If you are approaching divorce in Illinois, you may wonder how the law treats the division of marital property. Here’s what you need to know.
Divorce is a difficult and emotional process that can be made even more complicated by the division of property between spouses. Marital property includes more than your family home. The legal definition of an asset in a divorce is anything that has a real value. Assets can include tangible items that can be bought and sold such as cars, properties, furniture, jewelry and even cryptocurrencies such as Bitcoin.
Illinois is an equitable distribution state, which means that marital property is divided fairly, but not necessarily equally, between the spouses. This is in contrast to community property states, where marital property is divided equally between the spouses.
The Strain of Property Division on Divorcing Couples
The division of property that you and your spouse have shared for years can seem especially tricky, often introducing fresh grievances or re-igniting old ones in the process. Here are some of the reasons why property division can be difficult in divorce:
- Emotional attachments to property: Couples may have emotional attachments to certain properties, such as a family home or heirloom, which can make it difficult to negotiate a fair division.
- Disagreements about what is fair: Spouses may have different ideas about what is a fair division of property. For example, one spouse may argue that they should receive a larger share of the marital property because they earned more money, while the other spouse may argue that they should receive a larger share because they contributed more to the household.
- Complexity of assets: Couples may have complex assets, such as businesses, investments, or retirement accounts, that are difficult to value and divide.
- Difficulty agreeing on values: Even when the assets are not complex, it can be difficult to agree on the value of the assets, especially if they have appreciated or depreciated in value since they were acquired.
- Legal complexities: Property division in divorce can be a legally complex process, and couples may struggle to understand the relevant laws and regulations.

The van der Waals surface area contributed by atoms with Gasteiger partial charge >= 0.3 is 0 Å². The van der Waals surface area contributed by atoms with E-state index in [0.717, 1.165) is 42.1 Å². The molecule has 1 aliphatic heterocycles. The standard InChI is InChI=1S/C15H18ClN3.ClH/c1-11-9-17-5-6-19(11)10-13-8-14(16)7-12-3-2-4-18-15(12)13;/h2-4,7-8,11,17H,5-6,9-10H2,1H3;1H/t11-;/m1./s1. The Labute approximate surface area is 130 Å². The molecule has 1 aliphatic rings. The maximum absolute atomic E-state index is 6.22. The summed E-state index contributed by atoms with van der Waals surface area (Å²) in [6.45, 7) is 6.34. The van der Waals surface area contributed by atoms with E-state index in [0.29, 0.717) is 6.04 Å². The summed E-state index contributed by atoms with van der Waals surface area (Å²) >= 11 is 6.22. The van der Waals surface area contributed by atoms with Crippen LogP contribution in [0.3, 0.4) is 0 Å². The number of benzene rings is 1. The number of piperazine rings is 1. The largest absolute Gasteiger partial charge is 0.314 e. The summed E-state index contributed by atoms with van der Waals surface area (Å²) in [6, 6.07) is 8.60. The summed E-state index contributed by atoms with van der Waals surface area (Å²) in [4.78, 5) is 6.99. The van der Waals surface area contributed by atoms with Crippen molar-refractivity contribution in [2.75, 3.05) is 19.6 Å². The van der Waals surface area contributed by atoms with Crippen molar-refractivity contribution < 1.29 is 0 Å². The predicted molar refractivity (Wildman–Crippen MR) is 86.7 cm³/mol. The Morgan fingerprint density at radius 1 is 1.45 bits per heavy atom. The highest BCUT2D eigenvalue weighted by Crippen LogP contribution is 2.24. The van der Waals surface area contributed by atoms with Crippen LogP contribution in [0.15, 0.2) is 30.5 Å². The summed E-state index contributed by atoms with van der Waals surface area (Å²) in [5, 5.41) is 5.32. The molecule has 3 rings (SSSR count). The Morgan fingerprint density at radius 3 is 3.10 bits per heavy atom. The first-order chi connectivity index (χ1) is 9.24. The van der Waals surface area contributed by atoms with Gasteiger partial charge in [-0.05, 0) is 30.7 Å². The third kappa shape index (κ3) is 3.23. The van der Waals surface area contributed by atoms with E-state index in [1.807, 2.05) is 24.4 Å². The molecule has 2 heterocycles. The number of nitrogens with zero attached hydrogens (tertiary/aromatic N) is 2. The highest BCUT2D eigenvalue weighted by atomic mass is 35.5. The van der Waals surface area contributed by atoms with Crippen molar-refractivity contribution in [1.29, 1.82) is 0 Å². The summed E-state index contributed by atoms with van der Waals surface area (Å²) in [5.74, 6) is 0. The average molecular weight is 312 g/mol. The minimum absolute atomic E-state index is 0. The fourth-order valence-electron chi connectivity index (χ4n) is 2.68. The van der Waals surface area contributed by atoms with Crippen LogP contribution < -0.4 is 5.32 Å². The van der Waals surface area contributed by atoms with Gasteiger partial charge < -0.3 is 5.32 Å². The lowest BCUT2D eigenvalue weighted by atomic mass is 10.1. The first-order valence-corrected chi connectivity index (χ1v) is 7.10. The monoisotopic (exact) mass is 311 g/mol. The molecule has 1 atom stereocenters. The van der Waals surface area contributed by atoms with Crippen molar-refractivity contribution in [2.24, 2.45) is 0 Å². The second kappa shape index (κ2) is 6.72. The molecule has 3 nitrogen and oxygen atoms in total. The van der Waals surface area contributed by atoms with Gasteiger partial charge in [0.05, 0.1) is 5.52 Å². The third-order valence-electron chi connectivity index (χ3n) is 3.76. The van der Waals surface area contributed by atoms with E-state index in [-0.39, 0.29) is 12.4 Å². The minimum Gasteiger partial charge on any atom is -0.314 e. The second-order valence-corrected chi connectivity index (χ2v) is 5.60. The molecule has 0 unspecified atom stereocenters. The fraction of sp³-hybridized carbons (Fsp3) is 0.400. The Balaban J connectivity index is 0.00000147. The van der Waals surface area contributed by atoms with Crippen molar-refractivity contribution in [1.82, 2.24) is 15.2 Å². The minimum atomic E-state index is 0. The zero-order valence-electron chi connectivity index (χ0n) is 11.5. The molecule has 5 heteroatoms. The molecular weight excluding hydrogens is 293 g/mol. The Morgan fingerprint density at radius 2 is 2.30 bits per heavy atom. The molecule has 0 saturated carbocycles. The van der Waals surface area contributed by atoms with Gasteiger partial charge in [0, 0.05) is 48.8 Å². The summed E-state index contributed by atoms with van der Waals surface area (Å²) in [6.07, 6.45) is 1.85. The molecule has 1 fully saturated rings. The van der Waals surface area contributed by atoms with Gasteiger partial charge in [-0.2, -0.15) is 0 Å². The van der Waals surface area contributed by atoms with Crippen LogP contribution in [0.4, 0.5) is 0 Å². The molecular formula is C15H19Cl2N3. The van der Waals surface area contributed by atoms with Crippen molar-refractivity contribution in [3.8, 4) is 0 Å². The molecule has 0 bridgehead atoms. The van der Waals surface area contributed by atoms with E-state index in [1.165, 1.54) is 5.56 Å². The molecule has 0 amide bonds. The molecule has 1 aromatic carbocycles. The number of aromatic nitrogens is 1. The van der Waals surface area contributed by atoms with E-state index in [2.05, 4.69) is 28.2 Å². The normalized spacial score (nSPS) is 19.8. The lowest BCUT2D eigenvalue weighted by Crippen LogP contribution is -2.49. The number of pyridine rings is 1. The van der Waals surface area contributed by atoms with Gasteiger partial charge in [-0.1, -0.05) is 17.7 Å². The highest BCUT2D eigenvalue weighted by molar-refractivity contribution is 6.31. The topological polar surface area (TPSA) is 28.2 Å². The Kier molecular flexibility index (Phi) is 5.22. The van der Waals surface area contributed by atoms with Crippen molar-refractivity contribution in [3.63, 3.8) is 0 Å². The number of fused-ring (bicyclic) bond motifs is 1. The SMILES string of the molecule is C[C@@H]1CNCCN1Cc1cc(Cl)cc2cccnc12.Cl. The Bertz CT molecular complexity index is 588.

- Fear of financial instability: Divorce can have a significant impact on a person’s financial stability, and couples may be afraid of the financial consequences of a property division that they perceive as unfair.
Equitable Distribution in Illinois
As mentioned, Illinois is an Equitable distribution state, meaning that a court will divide the marital property in a way that is fair and just, taking into account various factors such as:
- The contributions each spouse made to the acquisition, preservation, or increase in value of the marital property;
- The length of the marriage;
- Primary caregiver status for the child/children;
- The economic circumstances of each spouse at the time of the property division;
- Any prenuptial or postnuptial agreements between the spouses;
- The age, health, and occupation of each spouse;
- The needs of each spouse; and
- Any other factors the court deems relevant.
Marital property in Illinois includes all property acquired by either spouse during the marriage, regardless of how it is titled, except for property acquired by gift, inheritance, or a property acquired in exchange for property acquired before the marriage.
Non-marital property, on the other hand, includes property acquired by a spouse before the marriage, property acquired by gift or inheritance, and property acquired in exchange for non-marital property.
You will want to be sure to understand how the decisions you make about the division of your property will affect the taxes owed by both you and your spouse.
For instance, if you sell your home or other assets during your divorce, you may be required to pay capital gains taxes. Understanding and addressing tax-related issues will help you avoid financial problems that may arise after you complete your divorce.
Community Property Laws in Illinois